I ran down to KWAG for the opening of photographer Lynne Cohen’s show with my main man Calder last night. No photography allowed (ironically) indoors, so you get this shot from out front of the gallery. Calder doesn’t like that it’s “jaggy”, but that’s exactly what I was going for. I feel a small panic in my heart as my two kids seem to be streaking through adolescence. I can’t see them as well as I used to when they were younger. They move too fast. But this is exactly what is supposed to happen. They grow up. Guess I have to change, too.
Now, Lynne Cohen’s (who just passed away this year in May) work is technically awesome. Thanks to Rob Farnham and Dave Mansell who explained what a field camera is when we met them at the show, and after they recovered from the shock of me not knowing. It’s the big old bellows camera, hood over your head, focus on ground glass type of deal. Cohen used that indoors to shoot other-worldly scenes of hotel lobbies, pools, and military installations. The prints are huge with fantastic colour. Based on the reverence that people speak of Cohen, I take it that I should be loving this work. But it is devoid of people. Intentionally. I couldn’t connect. It’s like my thing with Ansel Adams. And the funny thing is I myself take photos featuring no humans, and sometimes whole series like that. So how to reconcile that?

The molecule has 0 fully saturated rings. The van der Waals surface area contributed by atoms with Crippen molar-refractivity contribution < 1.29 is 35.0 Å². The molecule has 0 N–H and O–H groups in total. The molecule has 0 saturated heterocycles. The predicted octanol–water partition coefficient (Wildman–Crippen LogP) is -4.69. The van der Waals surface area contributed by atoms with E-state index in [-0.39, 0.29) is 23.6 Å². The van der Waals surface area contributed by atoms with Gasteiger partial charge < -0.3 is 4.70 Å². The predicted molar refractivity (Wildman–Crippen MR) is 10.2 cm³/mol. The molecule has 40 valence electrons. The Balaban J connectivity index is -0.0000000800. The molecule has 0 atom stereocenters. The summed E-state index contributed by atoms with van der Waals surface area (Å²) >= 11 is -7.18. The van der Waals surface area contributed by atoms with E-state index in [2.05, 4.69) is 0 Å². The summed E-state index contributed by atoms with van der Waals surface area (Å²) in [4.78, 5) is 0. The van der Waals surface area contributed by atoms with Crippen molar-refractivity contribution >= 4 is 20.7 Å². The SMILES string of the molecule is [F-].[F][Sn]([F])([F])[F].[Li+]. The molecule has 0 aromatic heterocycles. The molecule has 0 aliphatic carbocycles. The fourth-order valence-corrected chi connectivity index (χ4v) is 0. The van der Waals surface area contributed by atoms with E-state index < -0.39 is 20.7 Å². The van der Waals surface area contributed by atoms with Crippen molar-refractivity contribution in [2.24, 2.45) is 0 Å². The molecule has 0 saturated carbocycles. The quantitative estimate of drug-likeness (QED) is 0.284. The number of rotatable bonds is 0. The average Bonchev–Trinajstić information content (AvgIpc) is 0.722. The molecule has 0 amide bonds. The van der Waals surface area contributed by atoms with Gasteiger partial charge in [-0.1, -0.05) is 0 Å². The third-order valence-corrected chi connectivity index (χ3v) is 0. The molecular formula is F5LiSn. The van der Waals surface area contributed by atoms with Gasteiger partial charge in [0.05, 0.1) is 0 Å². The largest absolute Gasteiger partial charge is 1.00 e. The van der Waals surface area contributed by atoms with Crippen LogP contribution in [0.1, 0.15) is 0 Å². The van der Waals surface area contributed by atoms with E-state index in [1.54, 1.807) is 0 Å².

The important thing is that you see the work and make up your own mind. Apathy is the only enemy.